Thursday 31st, went to Bathe, Mr. Ashe preached. Dined at the George inn with the maior and four citizens, spent at dinner vjs in wine.

Laid out in victuals at the George inn xjs 4rf.

Laid out in drinking vijs ijd.

Laid out in tobacco and drinking vessels, iiijs Ail.

Jan. 1st, My father gave me £4 to pay my expenses at Bathe.

Mr. Chapman the maior came to Kelston, and returned thanks for my being chosen to serve in parliament, to my father, in name of all the citizens. My father gave me good advice, touching my speaking in parliament as the city should direct me. Came home late at night from

Bathe on Monday next, the eighth of this instant, by eight of the morning, at the furthest, for then we proceed to our election: and of your determination we entreat you to certify us by a word or two in writing, and send it by the bearsr to

Your assured loving friends,

John Bigg, the maior, William Chapman. Bathe, Dec. 6, 1645.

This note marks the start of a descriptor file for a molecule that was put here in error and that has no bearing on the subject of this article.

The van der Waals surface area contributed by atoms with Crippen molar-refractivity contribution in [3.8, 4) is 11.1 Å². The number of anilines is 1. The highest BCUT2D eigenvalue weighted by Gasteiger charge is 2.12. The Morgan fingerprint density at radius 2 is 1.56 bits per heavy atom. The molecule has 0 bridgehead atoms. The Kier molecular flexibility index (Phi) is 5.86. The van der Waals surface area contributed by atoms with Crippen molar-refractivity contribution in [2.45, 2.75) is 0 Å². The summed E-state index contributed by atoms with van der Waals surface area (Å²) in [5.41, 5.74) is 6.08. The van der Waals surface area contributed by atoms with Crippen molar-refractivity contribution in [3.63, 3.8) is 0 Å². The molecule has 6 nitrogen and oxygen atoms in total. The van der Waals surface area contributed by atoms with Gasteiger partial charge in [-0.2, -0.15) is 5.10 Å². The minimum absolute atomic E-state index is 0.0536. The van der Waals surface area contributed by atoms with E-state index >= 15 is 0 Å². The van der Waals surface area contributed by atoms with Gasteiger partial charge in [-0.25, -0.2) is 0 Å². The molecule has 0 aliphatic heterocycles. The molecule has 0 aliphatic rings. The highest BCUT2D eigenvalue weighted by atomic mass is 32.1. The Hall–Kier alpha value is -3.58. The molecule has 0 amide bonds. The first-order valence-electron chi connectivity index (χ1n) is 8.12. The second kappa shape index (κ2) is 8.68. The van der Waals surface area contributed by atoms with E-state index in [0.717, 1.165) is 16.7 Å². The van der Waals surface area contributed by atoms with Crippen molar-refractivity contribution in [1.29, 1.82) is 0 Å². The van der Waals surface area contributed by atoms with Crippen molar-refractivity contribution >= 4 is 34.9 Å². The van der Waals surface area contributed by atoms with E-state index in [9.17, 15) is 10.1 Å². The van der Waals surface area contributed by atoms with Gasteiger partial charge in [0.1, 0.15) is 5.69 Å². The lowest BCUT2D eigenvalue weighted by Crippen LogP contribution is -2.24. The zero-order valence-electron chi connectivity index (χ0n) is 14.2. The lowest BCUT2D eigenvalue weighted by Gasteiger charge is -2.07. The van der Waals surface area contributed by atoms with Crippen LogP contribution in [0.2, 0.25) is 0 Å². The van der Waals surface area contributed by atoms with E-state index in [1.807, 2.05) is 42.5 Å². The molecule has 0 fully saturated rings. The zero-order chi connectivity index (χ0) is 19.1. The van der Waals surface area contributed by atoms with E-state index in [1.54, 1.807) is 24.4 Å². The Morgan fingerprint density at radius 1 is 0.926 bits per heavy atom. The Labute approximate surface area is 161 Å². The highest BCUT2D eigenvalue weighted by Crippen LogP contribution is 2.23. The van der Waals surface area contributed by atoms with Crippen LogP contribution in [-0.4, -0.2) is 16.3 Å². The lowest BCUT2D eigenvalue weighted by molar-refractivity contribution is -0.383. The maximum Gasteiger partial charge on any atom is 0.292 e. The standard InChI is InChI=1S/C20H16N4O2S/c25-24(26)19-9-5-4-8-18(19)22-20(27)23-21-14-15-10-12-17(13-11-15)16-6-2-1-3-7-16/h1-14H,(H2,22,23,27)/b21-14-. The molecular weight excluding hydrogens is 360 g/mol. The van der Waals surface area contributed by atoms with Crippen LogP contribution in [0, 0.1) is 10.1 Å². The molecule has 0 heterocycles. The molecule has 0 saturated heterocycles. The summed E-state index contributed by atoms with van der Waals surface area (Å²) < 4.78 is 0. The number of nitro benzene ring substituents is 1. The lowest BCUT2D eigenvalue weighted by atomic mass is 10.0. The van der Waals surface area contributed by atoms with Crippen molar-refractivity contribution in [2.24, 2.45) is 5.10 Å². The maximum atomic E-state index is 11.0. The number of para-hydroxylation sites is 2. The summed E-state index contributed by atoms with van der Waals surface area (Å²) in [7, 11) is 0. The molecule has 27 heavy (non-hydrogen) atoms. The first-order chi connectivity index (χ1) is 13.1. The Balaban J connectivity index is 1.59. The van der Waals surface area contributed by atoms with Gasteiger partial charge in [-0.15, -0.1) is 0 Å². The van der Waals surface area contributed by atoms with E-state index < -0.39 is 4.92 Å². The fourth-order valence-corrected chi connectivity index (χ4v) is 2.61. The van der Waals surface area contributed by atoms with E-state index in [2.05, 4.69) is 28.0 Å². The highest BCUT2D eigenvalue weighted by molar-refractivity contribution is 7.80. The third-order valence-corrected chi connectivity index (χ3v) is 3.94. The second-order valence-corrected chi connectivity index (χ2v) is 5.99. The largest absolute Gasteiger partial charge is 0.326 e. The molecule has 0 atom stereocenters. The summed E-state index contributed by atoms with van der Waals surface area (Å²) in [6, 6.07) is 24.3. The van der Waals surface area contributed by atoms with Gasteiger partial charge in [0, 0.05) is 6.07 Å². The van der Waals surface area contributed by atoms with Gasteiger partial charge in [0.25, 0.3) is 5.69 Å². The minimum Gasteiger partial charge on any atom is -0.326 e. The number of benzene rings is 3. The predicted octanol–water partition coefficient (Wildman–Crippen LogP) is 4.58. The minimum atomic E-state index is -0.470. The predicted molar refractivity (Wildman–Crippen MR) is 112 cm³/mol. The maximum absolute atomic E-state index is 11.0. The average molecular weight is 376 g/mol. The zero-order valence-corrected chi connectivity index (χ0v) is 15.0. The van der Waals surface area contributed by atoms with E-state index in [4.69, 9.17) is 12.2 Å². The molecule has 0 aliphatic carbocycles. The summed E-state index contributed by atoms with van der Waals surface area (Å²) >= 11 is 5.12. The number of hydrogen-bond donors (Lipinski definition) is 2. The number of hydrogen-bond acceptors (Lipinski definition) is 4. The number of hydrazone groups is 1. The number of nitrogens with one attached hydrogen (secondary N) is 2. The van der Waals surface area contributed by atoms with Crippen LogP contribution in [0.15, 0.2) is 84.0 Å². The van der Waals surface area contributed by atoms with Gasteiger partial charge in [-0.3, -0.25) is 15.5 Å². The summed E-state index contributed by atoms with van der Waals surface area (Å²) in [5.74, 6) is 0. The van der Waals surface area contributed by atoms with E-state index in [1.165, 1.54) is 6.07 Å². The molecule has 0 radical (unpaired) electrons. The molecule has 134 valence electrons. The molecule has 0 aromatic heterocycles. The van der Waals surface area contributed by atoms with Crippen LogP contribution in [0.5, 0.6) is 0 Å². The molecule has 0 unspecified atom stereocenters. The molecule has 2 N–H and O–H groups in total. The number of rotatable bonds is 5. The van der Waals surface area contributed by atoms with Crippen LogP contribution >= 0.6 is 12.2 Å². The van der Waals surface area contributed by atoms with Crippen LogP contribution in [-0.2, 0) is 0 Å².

report and mine own safety.

Note. I gave the city messengers qs for bearing the maior's letters to me. Laid out in all £3 vijs for victuals, drink and horse hire, together teith divers gifts.


In December, 1822, a poor man made application to »he Bath forum magistrates, and stated tnat six months prior, he haa bought the goods and chattels of a neighbour, together with his wife, for the sura

of four pounds ten shillings, for which he produced a regular stamped receipt.

The man had spent all the money and wanted to have his wife back again, but he refused to part with her. The magistrates told him he had no claim to her, and advised him to deliver her up to her husband, which he at last reluctantly did. The following is a true copy of the stamped receipt.